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New Robot Trend is Taking Over the Restaurants’ Industry

In the fast food industry, which is notorious for high employee turnover rate, robots have started taking over the jobs at the grill, flipping more than 150 burgers an hour. This technology, while a huge time and money saver for the employers, is threatening to put workers out of jobs.

Robots Take Over Burger Duty

Flippy is a six-axis robot, arm-fixed into the restaurant’s kitchen floor which takes over the afternoon shifts at Caliburger in Pasadena, California.

The trend was first started by a fast food restaurant in California where a robot worker named flippy was introduced behind the grill to flip almost 150 burgers in an hour – a significantly higher speed than most other fast food joints which utilize human labor in the kitchen.

Flippy is overall much efficient than its human counterparts since it doesn’t need to be paid a salary or bonuses – it also doesn’t take paid sick leaves or require any other benefits that human employees would. That’s because Flippy isn’t an employee; it’s simply a robot designed by Miso Robotics with only a single purpose in its life: to flip burgers.

The Pasadena-based fast food joint has installed an electronic ticketing system to make it easier for the bot chef to understand orders and watch quantities accordingly. According to a report by Washington Post, human employees place the burger patties on the grill and Flippy takes over the job of flipping them when one side has finished cooking and take them off after they’re done.

AI Taking Away Our Jobs?

The clever technology used in Flippy makes the bot easy to detect the difference between raw and uncooked meat. Whenever the patties are placed on the grill, the robot arm uses its regular and thermal vision through the cameras fitted inside it to determine if the patty is raw or cooked. The same technology also ensures that all patties are evenly and perfectly cooked.

Even though Flippy isn’t capable of working independently in the kitchen and requires other humans to operate it, the new robot technology is only the beginning of what’s to come in the fast food industry. Robots like Flippy could pose a threat to the livelihood of more than 3.8 million people in America who are currently working in fast food chains.

A recent report by Harvard University has shown that technology has already begun replacing humans in many job sectors, and by 2030, almost half of the workforce in the US could potentially be replaced by robots.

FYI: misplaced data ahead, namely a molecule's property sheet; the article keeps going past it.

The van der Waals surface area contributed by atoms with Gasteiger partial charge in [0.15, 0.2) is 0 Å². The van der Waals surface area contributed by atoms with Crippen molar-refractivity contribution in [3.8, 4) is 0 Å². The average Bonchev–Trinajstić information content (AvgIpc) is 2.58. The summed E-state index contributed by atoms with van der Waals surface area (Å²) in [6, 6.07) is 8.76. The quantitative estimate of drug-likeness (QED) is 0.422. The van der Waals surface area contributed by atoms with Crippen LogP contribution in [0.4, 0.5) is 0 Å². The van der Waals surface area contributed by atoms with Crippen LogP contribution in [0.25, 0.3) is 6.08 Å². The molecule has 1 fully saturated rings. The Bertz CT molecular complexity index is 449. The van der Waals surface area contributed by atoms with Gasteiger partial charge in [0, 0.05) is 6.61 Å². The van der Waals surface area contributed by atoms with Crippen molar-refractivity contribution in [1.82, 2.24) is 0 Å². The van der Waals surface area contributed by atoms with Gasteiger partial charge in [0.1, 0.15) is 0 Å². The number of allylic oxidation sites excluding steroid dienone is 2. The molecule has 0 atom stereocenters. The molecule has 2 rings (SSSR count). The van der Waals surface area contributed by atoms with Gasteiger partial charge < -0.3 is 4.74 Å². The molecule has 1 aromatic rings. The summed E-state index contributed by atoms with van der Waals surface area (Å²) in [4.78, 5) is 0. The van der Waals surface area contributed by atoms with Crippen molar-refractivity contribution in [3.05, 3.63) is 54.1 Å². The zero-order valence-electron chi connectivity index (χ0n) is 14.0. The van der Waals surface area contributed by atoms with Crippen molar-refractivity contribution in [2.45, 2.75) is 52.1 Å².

Flippy’s Creator Optimistic About the Change

Almost 80 per cent of the jobs in manufacturing sector have already been lost to technology in the past three decades and experts are predicting that the job displacement will soon spread to other industries as well, including food and retail.

Employees working alongside robots at one of the Volkswagen’s plants

However, the creator of Flippy and CEO of Miso Robotics, David Zito, is more enthusiastic about the idea of introducing cutting-edge technology inside restaurants to save businesses more time and money while making the job easier for employees behind the counters.

Zito says that the food culture is extremely social and interactive which is why it wouldn’t make sense to replace human employees with emotionless robots. People will always have a place in the industry, from serving food to creating menus and delivering orders, but everyone needs an extra hand to help them with their jobs – that is where robot helpers like Flippy come in, whose job isn’t to replace the employees, but to actually assist them.

Robots Working Alongside Humans

Zito explains the motivation behind the genius startup which is on a mission to provide restaurants with more robots to help in the kitchen by saying that the increasing demand for food has put a lot of pressure on restaurants.

To fulfill the orders, employees are expected to work more than humans which leads to over-exhaustion and high turnover. Flippy is only meant to work alongside the employees in the kitchen and take over mundane, time-consuming tasks like flipping burgers while the staff can focus on more important duties such as customer service and interaction.

Zita says that the startup will start delivering Flippy robots to fast food chains around the country in less than six months. Each robot is expected to cost around $60,000.

Do you think robots are meant to make our jobs easier or are they slowly taking them over?

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